I told myself I wouldn’t write this article. There’s enough vitriol against trans people in the world. I didn’t want to give more energy to the “toxicity,” as J.K. Rowling has dubbed it. There are so many beautiful stories about trans people that deserve attention.
And then I remembered the Sunday I spent in bed reading the last installment of the Harry Potter saga. I was a twelve-year-old queer sissy who spent much of my adolescence wondering why the world was such a hostile place for me. I drifted into novels as an oasis. For many years, Harry Potter, Ronald Weasley and Hermione Granger felt like my only real friends. I was a snobby know-it-all, just like Hermione.
Now, as an adult trans woman, a survivor of violence, someone who’s worked in the sex industry — many of which are identities named in J.K. Rowling’s letter defending sentiments that have been called transphobic — I still feel a responsibility to stories.
My life is a trans story in the making, as are the lives of my trans sisters. And to let the ignorance of a celebrity author fuel violence against me and my people under the guise of feminism isn’t acceptable. This is about me honoring my childhood self, the me who didn’t have a protector.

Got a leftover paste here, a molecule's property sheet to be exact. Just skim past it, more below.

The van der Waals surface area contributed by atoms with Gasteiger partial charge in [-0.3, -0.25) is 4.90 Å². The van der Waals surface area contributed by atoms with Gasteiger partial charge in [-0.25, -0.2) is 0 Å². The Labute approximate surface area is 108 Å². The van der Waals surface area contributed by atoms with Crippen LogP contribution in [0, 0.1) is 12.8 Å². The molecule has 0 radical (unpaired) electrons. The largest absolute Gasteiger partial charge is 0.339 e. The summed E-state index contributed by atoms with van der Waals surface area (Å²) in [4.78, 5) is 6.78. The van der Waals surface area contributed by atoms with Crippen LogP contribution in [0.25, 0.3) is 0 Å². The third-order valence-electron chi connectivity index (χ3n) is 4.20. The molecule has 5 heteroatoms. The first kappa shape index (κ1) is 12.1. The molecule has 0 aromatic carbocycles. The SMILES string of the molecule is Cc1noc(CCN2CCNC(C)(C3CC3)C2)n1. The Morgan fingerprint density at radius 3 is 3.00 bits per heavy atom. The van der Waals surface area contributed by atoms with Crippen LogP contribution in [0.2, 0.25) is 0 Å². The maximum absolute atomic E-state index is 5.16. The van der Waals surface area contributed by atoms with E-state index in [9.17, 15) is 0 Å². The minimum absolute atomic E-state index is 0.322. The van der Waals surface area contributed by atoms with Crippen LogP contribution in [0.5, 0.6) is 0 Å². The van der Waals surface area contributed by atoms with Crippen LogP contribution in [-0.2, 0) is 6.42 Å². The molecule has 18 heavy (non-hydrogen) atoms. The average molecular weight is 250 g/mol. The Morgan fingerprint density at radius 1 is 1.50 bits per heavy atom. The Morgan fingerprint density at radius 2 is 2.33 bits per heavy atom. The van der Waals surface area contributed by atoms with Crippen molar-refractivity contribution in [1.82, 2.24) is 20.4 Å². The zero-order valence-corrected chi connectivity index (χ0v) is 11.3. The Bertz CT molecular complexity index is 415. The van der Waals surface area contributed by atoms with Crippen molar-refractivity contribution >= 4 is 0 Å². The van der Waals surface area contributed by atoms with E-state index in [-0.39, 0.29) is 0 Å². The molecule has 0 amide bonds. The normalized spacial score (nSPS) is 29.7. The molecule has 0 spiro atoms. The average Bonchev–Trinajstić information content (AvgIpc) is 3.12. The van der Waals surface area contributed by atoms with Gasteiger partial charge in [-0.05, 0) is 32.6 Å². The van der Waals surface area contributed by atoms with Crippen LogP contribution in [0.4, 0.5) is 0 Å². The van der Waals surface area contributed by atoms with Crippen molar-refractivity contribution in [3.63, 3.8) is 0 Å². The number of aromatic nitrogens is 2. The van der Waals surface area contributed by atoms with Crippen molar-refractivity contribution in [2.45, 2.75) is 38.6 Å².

Rowling and I actually have much in common, our commitment to stories being one. We care about the state of women. We think about the world future generations will inherit. We work to change the material conditions that lead to violence.
And yet, the difference between us is which stories Rowling and I choose to fixate upon.
The primary narrative emphasized throughout Rowling’s controversial words is the fear that welcoming trans women into cis women’s spaces will invite violence. Rowling admits that she believes the majority of trans women to be unproblematic, but that the potential of violence alone is enough to reconsider expanding women’s spaces. This scenario, removed from context, could draw fear out of anyone. Violence against women is terrifyingly commonplace. And it’s been normalized to the point where Donald Trump was still elected after the world listened to a recording of him encouraging people to assault women.